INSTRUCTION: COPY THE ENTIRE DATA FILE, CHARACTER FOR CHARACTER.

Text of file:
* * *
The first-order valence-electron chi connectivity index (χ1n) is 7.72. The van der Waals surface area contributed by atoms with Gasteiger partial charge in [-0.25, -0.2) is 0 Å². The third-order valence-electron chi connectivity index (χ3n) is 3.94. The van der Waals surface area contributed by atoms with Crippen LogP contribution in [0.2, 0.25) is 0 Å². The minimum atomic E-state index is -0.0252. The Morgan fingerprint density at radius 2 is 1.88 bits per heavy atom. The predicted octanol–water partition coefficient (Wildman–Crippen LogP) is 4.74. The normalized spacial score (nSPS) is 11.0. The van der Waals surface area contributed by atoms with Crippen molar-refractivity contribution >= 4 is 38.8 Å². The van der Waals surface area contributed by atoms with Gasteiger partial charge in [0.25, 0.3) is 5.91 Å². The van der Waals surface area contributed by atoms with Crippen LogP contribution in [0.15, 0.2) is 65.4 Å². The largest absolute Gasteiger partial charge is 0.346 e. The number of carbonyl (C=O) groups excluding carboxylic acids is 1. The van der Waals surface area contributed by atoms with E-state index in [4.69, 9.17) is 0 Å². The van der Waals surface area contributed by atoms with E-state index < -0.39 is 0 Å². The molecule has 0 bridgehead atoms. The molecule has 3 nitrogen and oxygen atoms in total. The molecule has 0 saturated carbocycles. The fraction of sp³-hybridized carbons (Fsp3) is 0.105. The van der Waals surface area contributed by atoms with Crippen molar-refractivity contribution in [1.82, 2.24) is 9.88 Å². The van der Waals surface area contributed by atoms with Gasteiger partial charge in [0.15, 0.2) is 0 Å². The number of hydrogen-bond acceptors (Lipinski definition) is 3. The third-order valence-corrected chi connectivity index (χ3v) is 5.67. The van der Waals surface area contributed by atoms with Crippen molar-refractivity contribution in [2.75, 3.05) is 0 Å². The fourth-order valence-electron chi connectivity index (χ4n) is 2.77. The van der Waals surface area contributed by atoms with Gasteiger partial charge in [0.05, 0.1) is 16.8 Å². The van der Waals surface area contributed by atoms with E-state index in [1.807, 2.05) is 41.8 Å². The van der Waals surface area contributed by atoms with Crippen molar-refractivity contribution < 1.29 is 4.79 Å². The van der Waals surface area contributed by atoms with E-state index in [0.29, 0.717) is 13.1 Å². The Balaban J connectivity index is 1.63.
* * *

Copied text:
The first-order valence-electron chi connectivity index (χ1n) is 7.72. The van der Waals surface area contributed by atoms with Gasteiger partial charge in [-0.25, -0.2) is 0 Å². The third-order valence-electron chi connectivity index (χ3n) is 3.94. The van der Waals surface area contributed by atoms with Crippen LogP contribution in [0.2, 0.25) is 0 Å². The minimum atomic E-state index is -0.0252. The Morgan fingerprint density at radius 2 is 1.88 bits per heavy atom. The predicted octanol–water partition coefficient (Wildman–Crippen LogP) is 4.74. The normalized spacial score (nSPS) is 11.0. The van der Waals surface area contributed by atoms with Crippen molar-refractivity contribution >= 4 is 38.8 Å². The van der Waals surface area contributed by atoms with Gasteiger partial charge in [0.25, 0.3) is 5.91 Å². The van der Waals surface area contributed by atoms with Crippen LogP contribution in [0.15, 0.2) is 65.4 Å². The largest absolute Gasteiger partial charge is 0.346 e. The number of carbonyl (C=O) groups excluding carboxylic acids is 1. The van der Waals surface area contributed by atoms with E-state index in [4.69, 9.17) is 0 Å². The van der Waals surface area contributed by atoms with E-state index < -0.39 is 0 Å². The molecule has 0 bridgehead atoms. The molecule has 3 nitrogen and oxygen atoms in total. The molecule has 0 saturated carbocycles. The fraction of sp³-hybridized carbons (Fsp3) is 0.105. The van der Waals surface area contributed by atoms with Crippen molar-refractivity contribution in [1.82, 2.24) is 9.88 Å². The van der Waals surface area contributed by atoms with Gasteiger partial charge in [0.15, 0.2) is 0 Å². The number of hydrogen-bond acceptors (Lipinski definition) is 3. The third-order valence-corrected chi connectivity index (χ3v) is 5.67. The van der Waals surface area contributed by atoms with Crippen molar-refractivity contribution in [2.75, 3.05) is 0 Å². The fourth-order valence-electron chi connectivity index (χ4n) is 2.77. The van der Waals surface area contributed by atoms with Gasteiger partial charge in [0.05, 0.1) is 16.8 Å². The van der Waals surface area contributed by atoms with E-state index in [1.807, 2.05) is 41.8 Å². The van der Waals surface area contributed by atoms with Crippen molar-refractivity contribution < 1.29 is 4.79 Å². The van der Waals surface area contributed by atoms with E-state index in [0.29, 0.717) is 13.1 Å². The Balaban J connectivity index is 1.63.